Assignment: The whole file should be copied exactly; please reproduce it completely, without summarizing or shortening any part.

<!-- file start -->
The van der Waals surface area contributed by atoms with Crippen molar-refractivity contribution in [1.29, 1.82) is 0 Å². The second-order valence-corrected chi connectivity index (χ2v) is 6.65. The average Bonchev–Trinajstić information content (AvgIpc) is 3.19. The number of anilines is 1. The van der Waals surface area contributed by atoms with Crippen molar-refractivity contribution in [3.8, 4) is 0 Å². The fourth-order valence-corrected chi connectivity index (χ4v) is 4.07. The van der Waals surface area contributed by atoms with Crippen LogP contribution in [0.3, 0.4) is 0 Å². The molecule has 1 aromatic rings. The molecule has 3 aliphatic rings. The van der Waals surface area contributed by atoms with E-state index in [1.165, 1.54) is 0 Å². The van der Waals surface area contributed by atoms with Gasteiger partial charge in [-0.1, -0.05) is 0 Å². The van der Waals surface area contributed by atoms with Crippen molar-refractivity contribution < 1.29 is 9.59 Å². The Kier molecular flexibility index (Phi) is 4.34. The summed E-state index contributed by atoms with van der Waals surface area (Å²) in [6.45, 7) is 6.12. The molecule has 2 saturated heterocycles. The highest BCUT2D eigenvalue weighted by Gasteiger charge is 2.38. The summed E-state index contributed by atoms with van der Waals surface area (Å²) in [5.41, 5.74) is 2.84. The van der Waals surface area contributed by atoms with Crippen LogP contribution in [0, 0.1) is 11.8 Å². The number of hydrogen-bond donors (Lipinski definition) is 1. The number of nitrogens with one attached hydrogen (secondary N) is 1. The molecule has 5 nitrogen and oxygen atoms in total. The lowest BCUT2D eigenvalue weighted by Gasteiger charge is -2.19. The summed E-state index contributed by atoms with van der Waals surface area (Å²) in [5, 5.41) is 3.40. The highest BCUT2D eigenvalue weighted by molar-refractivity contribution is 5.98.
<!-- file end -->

The van der Waals surface area contributed by atoms with Crippen molar-refractivity contribution in [1.29, 1.82) is 0 Å². The second-order valence-corrected chi connectivity index (χ2v) is 6.65. The average Bonchev–Trinajstić information content (AvgIpc) is 3.19. The number of anilines is 1. The van der Waals surface area contributed by atoms with Crippen molar-refractivity contribution in [3.8, 4) is 0 Å². The fourth-order valence-corrected chi connectivity index (χ4v) is 4.07. The van der Waals surface area contributed by atoms with Crippen LogP contribution in [0.3, 0.4) is 0 Å². The molecule has 1 aromatic rings. The molecule has 3 aliphatic rings. The van der Waals surface area contributed by atoms with E-state index in [1.165, 1.54) is 0 Å². The van der Waals surface area contributed by atoms with Gasteiger partial charge in [-0.1, -0.05) is 0 Å². The van der Waals surface area contributed by atoms with Crippen molar-refractivity contribution < 1.29 is 9.59 Å². The Kier molecular flexibility index (Phi) is 4.34. The summed E-state index contributed by atoms with van der Waals surface area (Å²) in [6.45, 7) is 6.12. The molecule has 2 saturated heterocycles. The highest BCUT2D eigenvalue weighted by Gasteiger charge is 2.38. The summed E-state index contributed by atoms with van der Waals surface area (Å²) in [5.41, 5.74) is 2.84. The van der Waals surface area contributed by atoms with Crippen LogP contribution in [0, 0.1) is 11.8 Å². The number of hydrogen-bond donors (Lipinski definition) is 1. The number of nitrogens with one attached hydrogen (secondary N) is 1. The molecule has 5 nitrogen and oxygen atoms in total. The lowest BCUT2D eigenvalue weighted by Gasteiger charge is -2.19. The summed E-state index contributed by atoms with van der Waals surface area (Å²) in [5, 5.41) is 3.40. The highest BCUT2D eigenvalue weighted by molar-refractivity contribution is 5.98.